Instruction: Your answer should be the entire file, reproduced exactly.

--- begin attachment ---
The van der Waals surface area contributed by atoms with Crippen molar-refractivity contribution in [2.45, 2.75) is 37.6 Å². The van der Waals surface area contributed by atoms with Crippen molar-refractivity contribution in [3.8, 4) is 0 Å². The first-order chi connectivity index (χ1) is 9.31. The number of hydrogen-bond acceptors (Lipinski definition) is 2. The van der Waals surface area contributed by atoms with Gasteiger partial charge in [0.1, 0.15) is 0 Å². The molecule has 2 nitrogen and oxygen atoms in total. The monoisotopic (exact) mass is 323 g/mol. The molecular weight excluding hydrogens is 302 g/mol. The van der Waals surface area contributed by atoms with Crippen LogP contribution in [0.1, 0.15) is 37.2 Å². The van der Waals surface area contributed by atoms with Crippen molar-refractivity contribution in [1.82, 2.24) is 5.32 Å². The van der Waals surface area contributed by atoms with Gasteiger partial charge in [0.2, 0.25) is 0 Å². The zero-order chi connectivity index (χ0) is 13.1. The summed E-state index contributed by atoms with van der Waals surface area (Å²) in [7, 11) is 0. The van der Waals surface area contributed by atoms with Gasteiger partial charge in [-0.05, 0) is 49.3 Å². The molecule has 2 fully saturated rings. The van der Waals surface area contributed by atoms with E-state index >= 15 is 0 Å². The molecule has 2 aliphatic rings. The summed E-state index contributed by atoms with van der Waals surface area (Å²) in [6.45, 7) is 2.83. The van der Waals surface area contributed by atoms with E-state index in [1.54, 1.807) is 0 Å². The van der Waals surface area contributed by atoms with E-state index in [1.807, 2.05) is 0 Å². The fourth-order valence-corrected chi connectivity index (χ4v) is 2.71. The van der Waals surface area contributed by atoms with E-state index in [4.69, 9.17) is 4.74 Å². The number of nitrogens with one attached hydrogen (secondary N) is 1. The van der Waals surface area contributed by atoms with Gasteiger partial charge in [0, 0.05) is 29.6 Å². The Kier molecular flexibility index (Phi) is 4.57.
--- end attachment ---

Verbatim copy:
The van der Waals surface area contributed by atoms with Crippen molar-refractivity contribution in [2.45, 2.75) is 37.6 Å². The van der Waals surface area contributed by atoms with Crippen molar-refractivity contribution in [3.8, 4) is 0 Å². The first-order chi connectivity index (χ1) is 9.31. The number of hydrogen-bond acceptors (Lipinski definition) is 2. The van der Waals surface area contributed by atoms with Gasteiger partial charge in [0.1, 0.15) is 0 Å². The molecule has 2 nitrogen and oxygen atoms in total. The monoisotopic (exact) mass is 323 g/mol. The molecular weight excluding hydrogens is 302 g/mol. The van der Waals surface area contributed by atoms with Crippen LogP contribution in [0.1, 0.15) is 37.2 Å². The van der Waals surface area contributed by atoms with Crippen molar-refractivity contribution in [1.82, 2.24) is 5.32 Å². The van der Waals surface area contributed by atoms with Gasteiger partial charge in [0.2, 0.25) is 0 Å². The zero-order chi connectivity index (χ0) is 13.1. The summed E-state index contributed by atoms with van der Waals surface area (Å²) in [7, 11) is 0. The van der Waals surface area contributed by atoms with Gasteiger partial charge in [-0.05, 0) is 49.3 Å². The molecule has 2 fully saturated rings. The van der Waals surface area contributed by atoms with E-state index >= 15 is 0 Å². The molecule has 2 aliphatic rings. The summed E-state index contributed by atoms with van der Waals surface area (Å²) in [6.45, 7) is 2.83. The van der Waals surface area contributed by atoms with E-state index in [1.54, 1.807) is 0 Å². The van der Waals surface area contributed by atoms with E-state index in [1.807, 2.05) is 0 Å². The fourth-order valence-corrected chi connectivity index (χ4v) is 2.71. The van der Waals surface area contributed by atoms with E-state index in [4.69, 9.17) is 4.74 Å². The number of nitrogens with one attached hydrogen (secondary N) is 1. The van der Waals surface area contributed by atoms with Gasteiger partial charge in [0, 0.05) is 29.6 Å². The Kier molecular flexibility index (Phi) is 4.57.